options to emerge in the mix, like Saint Preux or Knutsen, but the passing game will work just fine with Wolfe and
The key to the 2008 Rebel line is the move of junior Joe Hawley
from center to guard. The 6-3, 295 pounder is more natural at guard,
playing on the right side, and he should be far more productive. He
wasn't bad in the middle, but he should be better now that he can just
line up and hit someone. Athletic and quick, he turned down places like
Wisconsin and Arizona to be a Rebel.
With Hawley moving to guard, sophomore John Gianninoto will step
in and quarterback the line. The 6-3, 295-pound center got a little
practice work as a true freshman as the standout of last year's class
full of line prospects. He has to shine or else Hawley has to move back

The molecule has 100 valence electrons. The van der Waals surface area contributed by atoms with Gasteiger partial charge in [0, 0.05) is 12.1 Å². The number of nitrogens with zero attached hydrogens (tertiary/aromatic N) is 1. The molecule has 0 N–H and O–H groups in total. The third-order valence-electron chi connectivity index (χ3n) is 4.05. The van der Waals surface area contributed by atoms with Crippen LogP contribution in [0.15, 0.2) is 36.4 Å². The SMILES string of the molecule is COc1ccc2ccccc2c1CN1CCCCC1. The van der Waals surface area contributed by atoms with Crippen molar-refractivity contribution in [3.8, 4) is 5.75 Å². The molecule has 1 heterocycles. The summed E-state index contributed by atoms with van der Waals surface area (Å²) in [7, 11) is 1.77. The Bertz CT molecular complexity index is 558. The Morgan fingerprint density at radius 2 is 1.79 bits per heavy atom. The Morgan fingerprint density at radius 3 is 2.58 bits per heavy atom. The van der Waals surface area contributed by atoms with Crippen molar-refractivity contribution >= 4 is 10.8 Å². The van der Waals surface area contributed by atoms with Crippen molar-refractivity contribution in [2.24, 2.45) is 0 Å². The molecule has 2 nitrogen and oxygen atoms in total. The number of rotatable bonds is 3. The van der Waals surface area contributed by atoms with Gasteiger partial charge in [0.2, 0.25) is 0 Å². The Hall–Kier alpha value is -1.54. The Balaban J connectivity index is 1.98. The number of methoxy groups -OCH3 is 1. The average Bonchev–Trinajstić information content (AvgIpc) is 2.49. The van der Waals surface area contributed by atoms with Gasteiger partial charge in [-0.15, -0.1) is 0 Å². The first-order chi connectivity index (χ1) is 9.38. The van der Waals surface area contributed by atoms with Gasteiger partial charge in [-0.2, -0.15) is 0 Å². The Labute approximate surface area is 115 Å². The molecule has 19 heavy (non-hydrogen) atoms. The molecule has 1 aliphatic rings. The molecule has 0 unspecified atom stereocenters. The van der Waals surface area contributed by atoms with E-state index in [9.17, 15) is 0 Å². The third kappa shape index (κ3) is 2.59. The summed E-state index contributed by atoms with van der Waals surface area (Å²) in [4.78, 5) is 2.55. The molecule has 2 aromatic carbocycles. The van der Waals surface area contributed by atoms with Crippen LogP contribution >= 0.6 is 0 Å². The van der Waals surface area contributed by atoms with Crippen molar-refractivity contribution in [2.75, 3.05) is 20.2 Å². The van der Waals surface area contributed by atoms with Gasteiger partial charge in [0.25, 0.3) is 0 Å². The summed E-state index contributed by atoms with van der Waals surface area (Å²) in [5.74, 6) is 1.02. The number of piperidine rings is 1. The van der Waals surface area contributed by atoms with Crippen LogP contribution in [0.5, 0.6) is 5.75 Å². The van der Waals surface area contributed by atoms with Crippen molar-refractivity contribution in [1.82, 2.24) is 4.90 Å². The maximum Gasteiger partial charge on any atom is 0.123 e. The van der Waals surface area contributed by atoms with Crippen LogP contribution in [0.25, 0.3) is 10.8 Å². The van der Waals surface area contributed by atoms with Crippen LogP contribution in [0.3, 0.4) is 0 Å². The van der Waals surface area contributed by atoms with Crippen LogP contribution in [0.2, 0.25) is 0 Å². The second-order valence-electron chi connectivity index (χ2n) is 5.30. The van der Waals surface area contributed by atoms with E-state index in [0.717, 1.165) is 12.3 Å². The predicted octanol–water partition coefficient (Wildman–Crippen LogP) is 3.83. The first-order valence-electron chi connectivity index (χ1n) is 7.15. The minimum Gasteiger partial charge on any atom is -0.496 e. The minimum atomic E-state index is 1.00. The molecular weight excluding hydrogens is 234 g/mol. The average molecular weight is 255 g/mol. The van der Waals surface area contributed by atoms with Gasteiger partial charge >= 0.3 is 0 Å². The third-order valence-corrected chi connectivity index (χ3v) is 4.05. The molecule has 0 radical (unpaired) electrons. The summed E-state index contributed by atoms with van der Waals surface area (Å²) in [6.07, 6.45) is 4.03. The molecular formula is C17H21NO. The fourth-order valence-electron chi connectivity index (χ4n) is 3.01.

to the middle.
The star of the front five is sophomore Matt Murphy, a tough 6-4,
300-pound mauler who was the surprise of 2007 having taken over the
starting role early on and becoming the line's best player. While he
still has work to do in pass protection, he was terrific for the running
game and consistently plowed over end after end. He earned honorable
mention All-Mountain West honors, and he's only going to get better as
the anchor of the line at left tackle for the next three years.
Eventually, 6-4, 315-pound senior Johan Asiata will start at left
guard after spending most of his time at tackle. Battling with Ramsey
Feagai for the gig, Asiata was out this spring to get his banged up
shoulders healthy. While he isn't Feagai's size, he's a big blocker
who's good for the power running game and has the experience to build on
to have a more consistent season. He was a star from Yuba College before
coming to UNLV and has seen enough playing time to be a solid blocker
next to Matt Murphy.
It'll be an ongoing battle for time at right tackle with sophomore
Evan Marchal getting the first look since Richie Plunkett is
injured. The 6-6, 295-pounder is still developing and is still getting